Cynthia Cordes, a federal prosecutor in Kansas City, has become a leading advocate for addressing the growing problem of sex trafficking by targeting the men who seek to have sex with teenage girls. She spoke this week at the eighth annual “Protect Our Children Conference” in Wichita, reports the city’s Eagle. In 2009, Cordes worked with police in Independence, Mo., to set up a sting that began when they placed online classified ads for “young fun” and “little girls.” “Within the first 24 hours, we got 500 responses,” Cordes said.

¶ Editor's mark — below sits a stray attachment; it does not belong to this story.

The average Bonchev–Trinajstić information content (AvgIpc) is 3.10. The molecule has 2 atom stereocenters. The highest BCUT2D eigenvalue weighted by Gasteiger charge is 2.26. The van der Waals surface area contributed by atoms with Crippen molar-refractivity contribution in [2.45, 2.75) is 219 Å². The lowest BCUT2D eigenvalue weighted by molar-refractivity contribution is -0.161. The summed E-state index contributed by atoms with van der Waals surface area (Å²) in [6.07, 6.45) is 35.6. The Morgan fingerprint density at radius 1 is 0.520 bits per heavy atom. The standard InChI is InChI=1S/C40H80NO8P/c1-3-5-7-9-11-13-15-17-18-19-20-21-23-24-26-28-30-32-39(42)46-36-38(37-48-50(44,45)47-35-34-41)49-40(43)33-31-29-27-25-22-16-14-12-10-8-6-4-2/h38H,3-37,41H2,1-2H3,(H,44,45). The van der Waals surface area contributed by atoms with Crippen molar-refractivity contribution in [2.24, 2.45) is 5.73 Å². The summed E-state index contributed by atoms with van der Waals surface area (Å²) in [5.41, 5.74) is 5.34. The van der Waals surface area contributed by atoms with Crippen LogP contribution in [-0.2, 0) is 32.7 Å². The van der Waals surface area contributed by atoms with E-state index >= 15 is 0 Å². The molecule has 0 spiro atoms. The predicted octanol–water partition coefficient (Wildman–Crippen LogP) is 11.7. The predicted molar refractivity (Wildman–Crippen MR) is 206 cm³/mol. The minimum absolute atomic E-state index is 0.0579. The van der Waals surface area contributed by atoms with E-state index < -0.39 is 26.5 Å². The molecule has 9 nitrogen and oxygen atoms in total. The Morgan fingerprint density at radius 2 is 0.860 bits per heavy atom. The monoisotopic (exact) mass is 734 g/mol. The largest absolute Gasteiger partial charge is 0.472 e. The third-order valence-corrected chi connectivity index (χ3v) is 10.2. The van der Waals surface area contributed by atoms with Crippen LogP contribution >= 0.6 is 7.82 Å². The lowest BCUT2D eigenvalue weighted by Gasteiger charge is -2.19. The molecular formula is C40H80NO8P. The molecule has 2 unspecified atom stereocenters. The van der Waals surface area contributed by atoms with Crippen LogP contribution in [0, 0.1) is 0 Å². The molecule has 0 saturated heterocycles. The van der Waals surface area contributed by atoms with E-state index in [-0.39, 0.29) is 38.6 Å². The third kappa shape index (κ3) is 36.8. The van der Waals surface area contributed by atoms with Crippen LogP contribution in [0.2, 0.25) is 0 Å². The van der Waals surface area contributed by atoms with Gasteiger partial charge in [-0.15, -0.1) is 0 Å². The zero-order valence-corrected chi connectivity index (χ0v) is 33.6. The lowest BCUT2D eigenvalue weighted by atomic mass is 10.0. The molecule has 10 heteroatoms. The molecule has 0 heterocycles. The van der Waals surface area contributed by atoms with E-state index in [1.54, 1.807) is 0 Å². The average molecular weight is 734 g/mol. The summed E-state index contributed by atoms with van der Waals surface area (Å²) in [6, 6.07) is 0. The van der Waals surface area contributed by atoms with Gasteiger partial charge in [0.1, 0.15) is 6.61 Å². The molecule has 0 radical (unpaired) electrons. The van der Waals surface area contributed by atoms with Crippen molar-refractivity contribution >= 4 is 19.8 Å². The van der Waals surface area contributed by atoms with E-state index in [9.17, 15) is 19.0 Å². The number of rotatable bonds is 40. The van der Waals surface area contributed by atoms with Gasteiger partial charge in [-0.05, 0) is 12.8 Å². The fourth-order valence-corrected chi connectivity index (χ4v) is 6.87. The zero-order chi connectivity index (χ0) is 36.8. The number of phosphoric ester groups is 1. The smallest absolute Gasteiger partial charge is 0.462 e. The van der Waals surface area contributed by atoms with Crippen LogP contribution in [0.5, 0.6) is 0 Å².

Last month, the Department of Justice approved a pilot program for enhanced enforcement task forces to combat sex trafficking from St. Louis to western Kansas. It will be headquartered in Kansas City, where Cordes works as an assistant U.S. Attorney. She is among a growing number of law enforcers who have started viewing the females involved in commercial sex as victims, rather than prostitutes. “It’s so hidden, people say it doesn’t happen here, but all you have to do is look, and it’s there,” said Barry Grissom, U.S. Attorney for Kansas.